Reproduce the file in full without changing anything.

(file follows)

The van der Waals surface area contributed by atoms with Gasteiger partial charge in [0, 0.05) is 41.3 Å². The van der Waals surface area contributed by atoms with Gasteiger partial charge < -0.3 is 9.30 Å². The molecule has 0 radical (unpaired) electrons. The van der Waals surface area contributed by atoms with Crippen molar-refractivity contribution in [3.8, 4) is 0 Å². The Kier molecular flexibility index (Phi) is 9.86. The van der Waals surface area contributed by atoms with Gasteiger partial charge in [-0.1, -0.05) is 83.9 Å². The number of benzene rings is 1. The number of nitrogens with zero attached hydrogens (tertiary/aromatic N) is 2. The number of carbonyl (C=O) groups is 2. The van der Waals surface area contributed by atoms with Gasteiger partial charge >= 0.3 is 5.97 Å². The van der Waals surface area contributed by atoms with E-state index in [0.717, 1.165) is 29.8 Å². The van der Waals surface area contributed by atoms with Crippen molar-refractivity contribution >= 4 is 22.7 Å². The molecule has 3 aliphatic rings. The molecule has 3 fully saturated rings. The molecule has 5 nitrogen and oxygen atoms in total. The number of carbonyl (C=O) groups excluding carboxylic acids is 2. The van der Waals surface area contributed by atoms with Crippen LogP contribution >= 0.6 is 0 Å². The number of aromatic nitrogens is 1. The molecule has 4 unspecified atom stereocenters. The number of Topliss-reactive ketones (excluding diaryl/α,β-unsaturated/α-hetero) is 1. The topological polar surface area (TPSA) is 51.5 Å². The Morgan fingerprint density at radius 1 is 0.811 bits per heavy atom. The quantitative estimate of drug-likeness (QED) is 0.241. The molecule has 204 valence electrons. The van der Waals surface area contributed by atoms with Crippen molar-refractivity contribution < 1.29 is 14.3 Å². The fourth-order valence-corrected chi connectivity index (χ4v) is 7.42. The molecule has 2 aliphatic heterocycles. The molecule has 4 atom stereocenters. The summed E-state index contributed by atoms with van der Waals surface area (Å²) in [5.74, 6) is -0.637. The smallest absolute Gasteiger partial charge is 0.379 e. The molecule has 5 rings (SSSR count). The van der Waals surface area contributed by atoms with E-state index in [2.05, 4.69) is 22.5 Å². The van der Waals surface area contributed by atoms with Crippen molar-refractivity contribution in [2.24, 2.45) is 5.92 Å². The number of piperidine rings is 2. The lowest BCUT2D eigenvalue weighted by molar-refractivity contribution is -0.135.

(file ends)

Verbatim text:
The van der Waals surface area contributed by atoms with Gasteiger partial charge in [0, 0.05) is 41.3 Å². The van der Waals surface area contributed by atoms with Gasteiger partial charge < -0.3 is 9.30 Å². The molecule has 0 radical (unpaired) electrons. The van der Waals surface area contributed by atoms with Crippen molar-refractivity contribution in [3.8, 4) is 0 Å². The Kier molecular flexibility index (Phi) is 9.86. The van der Waals surface area contributed by atoms with Gasteiger partial charge in [-0.1, -0.05) is 83.9 Å². The number of benzene rings is 1. The number of nitrogens with zero attached hydrogens (tertiary/aromatic N) is 2. The number of carbonyl (C=O) groups is 2. The van der Waals surface area contributed by atoms with Gasteiger partial charge >= 0.3 is 5.97 Å². The van der Waals surface area contributed by atoms with E-state index in [0.717, 1.165) is 29.8 Å². The van der Waals surface area contributed by atoms with Crippen molar-refractivity contribution >= 4 is 22.7 Å². The molecule has 3 aliphatic rings. The molecule has 3 fully saturated rings. The molecule has 5 nitrogen and oxygen atoms in total. The number of carbonyl (C=O) groups excluding carboxylic acids is 2. The van der Waals surface area contributed by atoms with Crippen LogP contribution >= 0.6 is 0 Å². The number of aromatic nitrogens is 1. The molecule has 4 unspecified atom stereocenters. The number of Topliss-reactive ketones (excluding diaryl/α,β-unsaturated/α-hetero) is 1. The topological polar surface area (TPSA) is 51.5 Å². The Morgan fingerprint density at radius 1 is 0.811 bits per heavy atom. The quantitative estimate of drug-likeness (QED) is 0.241. The molecule has 204 valence electrons. The van der Waals surface area contributed by atoms with Crippen molar-refractivity contribution < 1.29 is 14.3 Å². The fourth-order valence-corrected chi connectivity index (χ4v) is 7.42. The molecule has 2 aliphatic heterocycles. The molecule has 4 atom stereocenters. The summed E-state index contributed by atoms with van der Waals surface area (Å²) in [5.74, 6) is -0.637. The smallest absolute Gasteiger partial charge is 0.379 e. The molecule has 5 rings (SSSR count). The van der Waals surface area contributed by atoms with E-state index in [2.05, 4.69) is 22.5 Å². The van der Waals surface area contributed by atoms with Crippen molar-refractivity contribution in [2.24, 2.45) is 5.92 Å². The number of piperidine rings is 2. The lowest BCUT2D eigenvalue weighted by molar-refractivity contribution is -0.135.